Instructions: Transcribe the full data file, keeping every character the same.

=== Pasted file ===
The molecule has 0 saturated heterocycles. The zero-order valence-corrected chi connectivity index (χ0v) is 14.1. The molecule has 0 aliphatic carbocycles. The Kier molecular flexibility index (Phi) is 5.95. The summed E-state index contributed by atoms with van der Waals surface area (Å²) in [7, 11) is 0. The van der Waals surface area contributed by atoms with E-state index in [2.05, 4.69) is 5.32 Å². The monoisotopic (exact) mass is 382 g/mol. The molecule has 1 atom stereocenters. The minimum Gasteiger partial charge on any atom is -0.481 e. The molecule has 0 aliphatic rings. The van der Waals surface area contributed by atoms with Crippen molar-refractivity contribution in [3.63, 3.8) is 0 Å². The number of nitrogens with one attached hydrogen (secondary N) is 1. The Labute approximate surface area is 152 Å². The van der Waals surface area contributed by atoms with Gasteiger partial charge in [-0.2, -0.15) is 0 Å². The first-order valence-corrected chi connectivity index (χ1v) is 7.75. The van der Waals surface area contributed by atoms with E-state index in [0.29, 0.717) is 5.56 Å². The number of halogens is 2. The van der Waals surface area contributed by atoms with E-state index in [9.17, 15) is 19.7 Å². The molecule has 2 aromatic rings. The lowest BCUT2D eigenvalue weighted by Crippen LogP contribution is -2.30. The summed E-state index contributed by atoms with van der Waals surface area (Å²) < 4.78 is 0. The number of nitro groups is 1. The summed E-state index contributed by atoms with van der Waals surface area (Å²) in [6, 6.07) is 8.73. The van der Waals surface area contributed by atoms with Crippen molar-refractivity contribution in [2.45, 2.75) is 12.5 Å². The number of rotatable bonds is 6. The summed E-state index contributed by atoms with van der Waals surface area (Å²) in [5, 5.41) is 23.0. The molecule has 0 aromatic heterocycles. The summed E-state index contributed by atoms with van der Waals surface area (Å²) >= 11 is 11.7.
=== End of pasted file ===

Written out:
The molecule has 0 saturated heterocycles. The zero-order valence-corrected chi connectivity index (χ0v) is 14.1. The molecule has 0 aliphatic carbocycles. The Kier molecular flexibility index (Phi) is 5.95. The summed E-state index contributed by atoms with van der Waals surface area (Å²) in [7, 11) is 0. The van der Waals surface area contributed by atoms with E-state index in [2.05, 4.69) is 5.32 Å². The monoisotopic (exact) mass is 382 g/mol. The molecule has 1 atom stereocenters. The minimum Gasteiger partial charge on any atom is -0.481 e. The molecule has 0 aliphatic rings. The van der Waals surface area contributed by atoms with Crippen molar-refractivity contribution in [3.63, 3.8) is 0 Å². The number of nitrogens with one attached hydrogen (secondary N) is 1. The Labute approximate surface area is 152 Å². The van der Waals surface area contributed by atoms with Gasteiger partial charge in [-0.2, -0.15) is 0 Å². The first-order valence-corrected chi connectivity index (χ1v) is 7.75. The van der Waals surface area contributed by atoms with E-state index in [0.29, 0.717) is 5.56 Å². The number of halogens is 2. The van der Waals surface area contributed by atoms with E-state index in [9.17, 15) is 19.7 Å². The molecule has 2 aromatic rings. The lowest BCUT2D eigenvalue weighted by Crippen LogP contribution is -2.30. The summed E-state index contributed by atoms with van der Waals surface area (Å²) < 4.78 is 0. The number of nitro groups is 1. The summed E-state index contributed by atoms with van der Waals surface area (Å²) in [6, 6.07) is 8.73. The van der Waals surface area contributed by atoms with Crippen molar-refractivity contribution in [2.45, 2.75) is 12.5 Å². The number of rotatable bonds is 6. The summed E-state index contributed by atoms with van der Waals surface area (Å²) in [5, 5.41) is 23.0. The molecule has 0 aromatic heterocycles. The summed E-state index contributed by atoms with van der Waals surface area (Å²) >= 11 is 11.7.